Now on the inside looking out, as an adviser on the Afghan surge, Cordesman can be found turning his customary skepticism on the skeptics, as in the following video (especially after the midway point ca. 2:30):

If Cordesman weren’t on the inside, I suspect he’d be sounding a lot more like the Anthony Cordesman who gave the Iraq surge a “less than even” chance of success, or like the Anthony Cordesman who has consistently downgraded any prospects for Israeli action against Iran. Over the years, such Cordesman assessments, though hedged and guarded on their own terms, have frequently been seized upon by anti-war activists, pundits, and politicians, and I tend to believe that the same pattern would be repeating itself if he was again on the outside looking in.

I think Cordesman would in fact be sounding more like the British military historian Max Hastings, whose nuanced take on the Afghanistan enterprise – “Obama’s Afghan Surge Is Not About Winning the War, but Managing Our Looming Failure” – falls squarely within the pessimist camp, though with decidedly more understanding and sympathy for the President and his predicament than shown by American critics like George Will, Andy McCarthy, or Ralph Peters. At the same time, it’s not far from the worst-case/acceptable trade-off position implicitly acknowledged, but rarely advertised, by those who hold out greater hope for eventual success, but remain aware of significant obstacles between where we are and some final victory – with the uncertain, ever-receding, in-the-eye-of-the-beholder quality of unconventional “victories” not least among those obstacles.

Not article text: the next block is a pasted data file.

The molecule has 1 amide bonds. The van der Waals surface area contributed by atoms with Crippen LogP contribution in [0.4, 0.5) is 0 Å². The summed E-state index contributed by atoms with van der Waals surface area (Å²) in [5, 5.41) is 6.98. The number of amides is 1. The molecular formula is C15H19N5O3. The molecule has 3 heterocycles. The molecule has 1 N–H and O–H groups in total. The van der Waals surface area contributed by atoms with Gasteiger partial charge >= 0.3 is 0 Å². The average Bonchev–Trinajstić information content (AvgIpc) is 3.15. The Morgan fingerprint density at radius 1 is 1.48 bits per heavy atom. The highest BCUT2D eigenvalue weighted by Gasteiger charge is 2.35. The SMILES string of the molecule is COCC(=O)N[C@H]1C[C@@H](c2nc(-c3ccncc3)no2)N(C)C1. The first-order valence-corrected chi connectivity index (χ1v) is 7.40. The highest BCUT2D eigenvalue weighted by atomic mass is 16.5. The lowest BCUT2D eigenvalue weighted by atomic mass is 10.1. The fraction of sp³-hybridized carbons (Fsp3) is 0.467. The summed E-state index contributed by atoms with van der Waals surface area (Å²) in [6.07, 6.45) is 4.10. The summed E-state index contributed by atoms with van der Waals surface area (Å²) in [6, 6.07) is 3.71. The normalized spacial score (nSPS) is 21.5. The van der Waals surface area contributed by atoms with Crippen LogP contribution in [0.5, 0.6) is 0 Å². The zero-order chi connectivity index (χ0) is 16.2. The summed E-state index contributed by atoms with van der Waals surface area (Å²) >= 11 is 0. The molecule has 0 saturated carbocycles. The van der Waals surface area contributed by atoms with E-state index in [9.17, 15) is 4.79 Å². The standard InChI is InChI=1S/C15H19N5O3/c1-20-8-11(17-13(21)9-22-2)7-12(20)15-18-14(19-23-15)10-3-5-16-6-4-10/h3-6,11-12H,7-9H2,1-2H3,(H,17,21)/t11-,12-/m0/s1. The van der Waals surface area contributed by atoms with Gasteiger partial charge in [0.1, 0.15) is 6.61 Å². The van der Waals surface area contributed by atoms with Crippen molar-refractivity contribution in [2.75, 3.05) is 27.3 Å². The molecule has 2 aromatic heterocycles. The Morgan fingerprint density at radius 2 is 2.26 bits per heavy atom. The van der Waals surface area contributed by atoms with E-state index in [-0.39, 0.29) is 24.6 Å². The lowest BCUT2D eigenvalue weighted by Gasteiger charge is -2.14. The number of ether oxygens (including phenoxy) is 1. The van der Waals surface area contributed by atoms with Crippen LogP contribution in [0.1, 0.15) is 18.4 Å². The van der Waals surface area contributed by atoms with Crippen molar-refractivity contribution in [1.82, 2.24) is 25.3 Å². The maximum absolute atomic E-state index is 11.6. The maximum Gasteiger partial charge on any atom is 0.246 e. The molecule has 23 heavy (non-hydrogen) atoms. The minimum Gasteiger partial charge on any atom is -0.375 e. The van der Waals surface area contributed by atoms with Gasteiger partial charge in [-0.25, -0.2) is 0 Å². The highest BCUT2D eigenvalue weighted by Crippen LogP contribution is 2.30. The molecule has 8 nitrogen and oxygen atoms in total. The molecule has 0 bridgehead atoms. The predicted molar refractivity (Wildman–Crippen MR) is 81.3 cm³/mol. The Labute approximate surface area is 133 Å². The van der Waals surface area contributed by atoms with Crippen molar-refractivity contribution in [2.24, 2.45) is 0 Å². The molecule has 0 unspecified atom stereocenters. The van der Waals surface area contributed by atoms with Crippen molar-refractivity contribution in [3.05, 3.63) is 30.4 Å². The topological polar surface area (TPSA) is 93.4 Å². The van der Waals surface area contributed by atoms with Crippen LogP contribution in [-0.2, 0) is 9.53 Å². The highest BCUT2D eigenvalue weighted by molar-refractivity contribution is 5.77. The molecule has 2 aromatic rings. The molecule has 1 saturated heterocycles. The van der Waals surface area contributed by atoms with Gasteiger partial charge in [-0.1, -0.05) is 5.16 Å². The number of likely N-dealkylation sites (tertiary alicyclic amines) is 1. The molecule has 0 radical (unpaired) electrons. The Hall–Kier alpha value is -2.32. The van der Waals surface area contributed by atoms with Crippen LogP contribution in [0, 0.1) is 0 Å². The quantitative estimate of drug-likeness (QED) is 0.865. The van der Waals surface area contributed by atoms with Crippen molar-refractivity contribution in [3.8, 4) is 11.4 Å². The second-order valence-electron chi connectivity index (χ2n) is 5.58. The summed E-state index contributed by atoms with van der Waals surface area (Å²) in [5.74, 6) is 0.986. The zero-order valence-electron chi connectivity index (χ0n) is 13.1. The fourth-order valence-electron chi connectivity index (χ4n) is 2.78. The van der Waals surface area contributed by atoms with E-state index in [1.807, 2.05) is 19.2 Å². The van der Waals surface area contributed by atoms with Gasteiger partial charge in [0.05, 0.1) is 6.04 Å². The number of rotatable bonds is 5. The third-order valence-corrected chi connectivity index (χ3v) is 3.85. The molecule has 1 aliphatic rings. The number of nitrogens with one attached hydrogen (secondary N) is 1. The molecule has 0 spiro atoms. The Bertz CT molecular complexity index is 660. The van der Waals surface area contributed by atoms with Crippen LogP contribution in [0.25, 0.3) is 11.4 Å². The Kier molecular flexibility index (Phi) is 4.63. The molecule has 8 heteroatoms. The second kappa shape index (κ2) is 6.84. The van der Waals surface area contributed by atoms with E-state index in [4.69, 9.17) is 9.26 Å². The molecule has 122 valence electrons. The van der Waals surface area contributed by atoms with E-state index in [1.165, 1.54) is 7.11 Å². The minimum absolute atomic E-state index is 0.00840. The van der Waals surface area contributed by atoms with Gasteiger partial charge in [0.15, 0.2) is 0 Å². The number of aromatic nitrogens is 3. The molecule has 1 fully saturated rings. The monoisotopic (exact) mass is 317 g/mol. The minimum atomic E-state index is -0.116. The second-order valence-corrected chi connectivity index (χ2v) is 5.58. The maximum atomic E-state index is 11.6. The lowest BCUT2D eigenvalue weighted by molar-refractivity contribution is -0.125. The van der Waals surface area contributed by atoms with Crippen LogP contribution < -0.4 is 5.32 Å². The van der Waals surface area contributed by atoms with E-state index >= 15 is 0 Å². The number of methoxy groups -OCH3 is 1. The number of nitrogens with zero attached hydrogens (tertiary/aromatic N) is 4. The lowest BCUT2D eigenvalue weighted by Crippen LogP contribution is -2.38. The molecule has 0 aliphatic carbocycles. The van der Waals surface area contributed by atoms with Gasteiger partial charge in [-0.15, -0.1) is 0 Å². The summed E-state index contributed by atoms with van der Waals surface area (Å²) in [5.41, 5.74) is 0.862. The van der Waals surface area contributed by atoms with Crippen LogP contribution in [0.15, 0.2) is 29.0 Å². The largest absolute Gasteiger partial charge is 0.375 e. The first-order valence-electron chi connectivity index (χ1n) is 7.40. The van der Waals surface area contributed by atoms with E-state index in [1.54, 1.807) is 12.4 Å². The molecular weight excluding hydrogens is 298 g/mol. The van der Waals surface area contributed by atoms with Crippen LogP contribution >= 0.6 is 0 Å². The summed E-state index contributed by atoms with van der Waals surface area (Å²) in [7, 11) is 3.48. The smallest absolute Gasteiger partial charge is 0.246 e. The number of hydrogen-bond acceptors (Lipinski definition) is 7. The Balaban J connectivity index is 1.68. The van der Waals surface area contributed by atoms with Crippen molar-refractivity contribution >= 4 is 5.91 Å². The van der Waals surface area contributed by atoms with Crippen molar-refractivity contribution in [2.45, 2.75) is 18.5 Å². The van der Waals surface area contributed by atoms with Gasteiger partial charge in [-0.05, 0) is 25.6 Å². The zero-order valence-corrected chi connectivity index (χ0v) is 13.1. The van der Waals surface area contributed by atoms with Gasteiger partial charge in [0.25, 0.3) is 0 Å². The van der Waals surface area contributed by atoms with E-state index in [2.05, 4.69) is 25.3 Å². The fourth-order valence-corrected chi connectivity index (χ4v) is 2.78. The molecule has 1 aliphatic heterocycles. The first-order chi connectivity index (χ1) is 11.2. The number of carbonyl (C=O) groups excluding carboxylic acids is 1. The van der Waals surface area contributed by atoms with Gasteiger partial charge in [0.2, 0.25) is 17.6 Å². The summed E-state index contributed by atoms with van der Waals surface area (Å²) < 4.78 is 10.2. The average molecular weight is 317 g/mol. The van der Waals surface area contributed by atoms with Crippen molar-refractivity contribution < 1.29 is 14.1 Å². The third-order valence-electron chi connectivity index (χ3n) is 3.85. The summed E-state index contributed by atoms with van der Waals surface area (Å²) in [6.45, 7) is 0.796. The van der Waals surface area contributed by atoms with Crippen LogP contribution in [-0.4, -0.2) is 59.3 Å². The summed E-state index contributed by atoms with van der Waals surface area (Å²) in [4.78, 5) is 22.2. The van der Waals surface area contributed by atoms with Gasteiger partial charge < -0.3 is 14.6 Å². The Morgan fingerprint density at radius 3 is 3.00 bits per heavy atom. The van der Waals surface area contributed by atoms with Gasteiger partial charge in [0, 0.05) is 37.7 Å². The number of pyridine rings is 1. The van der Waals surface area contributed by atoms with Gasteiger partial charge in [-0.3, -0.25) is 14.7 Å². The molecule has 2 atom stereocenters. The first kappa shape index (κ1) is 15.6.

Read more ›

Posted in Miscellany Tagged with: ,

Portrait of a Failed Presidency: "What the Heck Are You Up To, Mr. President?" by Kevin Mattson

The fall in Barack Hussein Obama’s poll numbers, the difficulties he and his program have faced, naturally prompt comparisons to that emblematic Democratic presidential failure James Earl Carter.

Enter “Obama Carter” into a popular search engine, and you’ll find commentaries like this one from Seth Leibsohn at the National Review, reflecting on the President’s recently completed visit to Asia:

This is reminiscent of the Jimmy Carter years — the last time the U.S. was seen as weak — unable to move and coax other countries, unable to reassure dependent allies, unable to have the respect of the world and, of course, unable to move the mullocracy of Iran.